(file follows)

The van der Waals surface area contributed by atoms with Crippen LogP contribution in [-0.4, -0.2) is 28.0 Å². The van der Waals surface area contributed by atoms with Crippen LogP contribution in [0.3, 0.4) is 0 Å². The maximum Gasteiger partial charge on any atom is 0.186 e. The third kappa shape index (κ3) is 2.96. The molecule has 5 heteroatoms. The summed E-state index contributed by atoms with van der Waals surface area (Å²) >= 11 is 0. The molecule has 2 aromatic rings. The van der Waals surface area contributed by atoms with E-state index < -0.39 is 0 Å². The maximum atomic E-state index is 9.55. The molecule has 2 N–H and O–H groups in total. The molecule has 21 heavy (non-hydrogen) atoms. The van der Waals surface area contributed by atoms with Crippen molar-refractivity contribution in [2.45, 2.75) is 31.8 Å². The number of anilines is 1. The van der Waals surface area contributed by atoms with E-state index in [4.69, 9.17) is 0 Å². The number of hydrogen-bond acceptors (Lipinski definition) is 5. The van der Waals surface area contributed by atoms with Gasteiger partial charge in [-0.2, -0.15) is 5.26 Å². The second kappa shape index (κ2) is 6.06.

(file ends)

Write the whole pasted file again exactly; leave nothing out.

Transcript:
The van der Waals surface area contributed by atoms with Crippen LogP contribution in [-0.4, -0.2) is 28.0 Å². The van der Waals surface area contributed by atoms with Crippen LogP contribution in [0.3, 0.4) is 0 Å². The maximum Gasteiger partial charge on any atom is 0.186 e. The third kappa shape index (κ3) is 2.96. The molecule has 5 heteroatoms. The summed E-state index contributed by atoms with van der Waals surface area (Å²) >= 11 is 0. The molecule has 2 aromatic rings. The van der Waals surface area contributed by atoms with E-state index < -0.39 is 0 Å². The maximum atomic E-state index is 9.55. The molecule has 2 N–H and O–H groups in total. The molecule has 21 heavy (non-hydrogen) atoms. The van der Waals surface area contributed by atoms with Crippen molar-refractivity contribution in [2.45, 2.75) is 31.8 Å². The number of anilines is 1. The van der Waals surface area contributed by atoms with E-state index in [4.69, 9.17) is 0 Å². The number of hydrogen-bond acceptors (Lipinski definition) is 5. The van der Waals surface area contributed by atoms with Gasteiger partial charge in [-0.2, -0.15) is 5.26 Å². The second kappa shape index (κ2) is 6.06.